How people with psychosocial disabilities can claim their rights

Our latest lunchtime speaker session from Transforming Communities for Inclusion highlighted the fight for the rights of people with psychosocial disabilities.

Transforming Communities for Inclusion (TCI) is a global organisation of people with psychosocial disabilities, which includes people with intersectional neurodiverse identities as well as users and survivors of psychiatry.

I was really excited about the talk because I felt my knowledge about psychosocial disabilities was limited, so it would be a fantastic opportunity to expand my horizons. Before the session, I particularly wanted to develop a better understanding of the term ‘psychosocial disabilities’ and explore whether there are any links to neurodiversity or other broader areas of disability.

What is a psychosocial disability?

On TCI’s website, I read that “the identity of persons with psychosocial disabilities has been derived from the description of disability included in the United Nations Convention on the Rights of Persons with Disabilities (UNCRPD) and is inclusive of persons who identify as users and survivors of psychiatry, ‘mad’ persons and persons with intersectional and neurodiverse identities”.

Through further research, I learned that The Disability Support Guide defines a psychosocial disability as a “psychological and social condition that may arise from a severe mental health issue”, which can affect people in many different ways. For example, someone may struggle to concentrate or cope with stress, or they might find it difficult to be in certain environments. A psychosocial disability can affect a person’s ability to engage with others, perform tasks and take part in society.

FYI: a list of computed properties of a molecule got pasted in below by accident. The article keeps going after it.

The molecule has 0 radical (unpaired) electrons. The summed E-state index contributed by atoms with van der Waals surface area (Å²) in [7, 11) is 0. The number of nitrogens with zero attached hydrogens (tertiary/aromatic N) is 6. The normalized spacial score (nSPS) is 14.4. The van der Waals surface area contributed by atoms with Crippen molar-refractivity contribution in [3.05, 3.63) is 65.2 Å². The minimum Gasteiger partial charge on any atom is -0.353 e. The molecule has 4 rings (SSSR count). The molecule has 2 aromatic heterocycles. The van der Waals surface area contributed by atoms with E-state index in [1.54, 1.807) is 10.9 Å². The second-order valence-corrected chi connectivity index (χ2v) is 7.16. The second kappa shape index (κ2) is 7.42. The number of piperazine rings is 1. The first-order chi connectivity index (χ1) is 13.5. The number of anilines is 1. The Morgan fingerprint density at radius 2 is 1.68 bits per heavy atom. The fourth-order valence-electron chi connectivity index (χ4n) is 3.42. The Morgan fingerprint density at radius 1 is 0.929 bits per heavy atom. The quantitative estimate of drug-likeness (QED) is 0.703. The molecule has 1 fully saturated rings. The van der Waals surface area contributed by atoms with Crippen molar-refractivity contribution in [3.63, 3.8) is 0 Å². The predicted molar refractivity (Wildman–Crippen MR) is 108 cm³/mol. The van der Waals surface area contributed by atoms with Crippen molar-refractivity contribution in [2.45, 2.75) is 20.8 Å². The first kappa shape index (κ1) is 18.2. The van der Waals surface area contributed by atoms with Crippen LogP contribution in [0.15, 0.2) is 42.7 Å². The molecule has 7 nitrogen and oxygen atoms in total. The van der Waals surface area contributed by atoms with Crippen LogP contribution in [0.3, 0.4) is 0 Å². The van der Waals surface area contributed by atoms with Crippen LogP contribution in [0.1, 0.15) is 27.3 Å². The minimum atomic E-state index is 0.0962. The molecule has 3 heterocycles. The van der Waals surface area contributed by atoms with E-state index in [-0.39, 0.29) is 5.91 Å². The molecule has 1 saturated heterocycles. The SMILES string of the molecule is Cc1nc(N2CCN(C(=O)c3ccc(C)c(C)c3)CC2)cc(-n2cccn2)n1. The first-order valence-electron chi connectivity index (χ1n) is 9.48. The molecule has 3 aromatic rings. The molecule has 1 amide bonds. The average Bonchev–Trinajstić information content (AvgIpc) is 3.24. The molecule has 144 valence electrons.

Why we need inclusion for people with psychosocial disabilities

Several points raised by the TCI team during their presentation really struck a chord with me, particularly around how society excludes people with disabilities.

Bhargavi Davar, TCI’s executive director, explained that because people with psychosocial disabilities are deemed to be of unsound mind in many countries (including the Commonwealth), they’re not allowed voting rights and can’t stand for elections or hold public office. As a result, some people may actively choose to avoid the psychiatric system because they don’t want to be labelled or face the stigma associated with psychosocial disabilities, which can cause further emotional distress and trauma. As a survivor of psychiatry, Bhargavi shared her own experience, summing up her early childhood and how seeing her mother repeatedly incarcerated in violent ways led her to struggle with trauma and depression.

In Bali, TCI organised discussions with 75 members from 21 countries to examine the rights of people with psychosocial disabilities and whether they’re covered by legislation and policy. The rights should be aligned with the UNCRPD and support the Sustainable Development Goals (SDGs) by enabling participation in employment, social protection schemes, housing and family life. For the most part, the members found that the rights of people with psychosocial disabilities weren’t represented in international processes, which led to the adoption of the Bali Declaration.

Three routes to inclusion: the challenges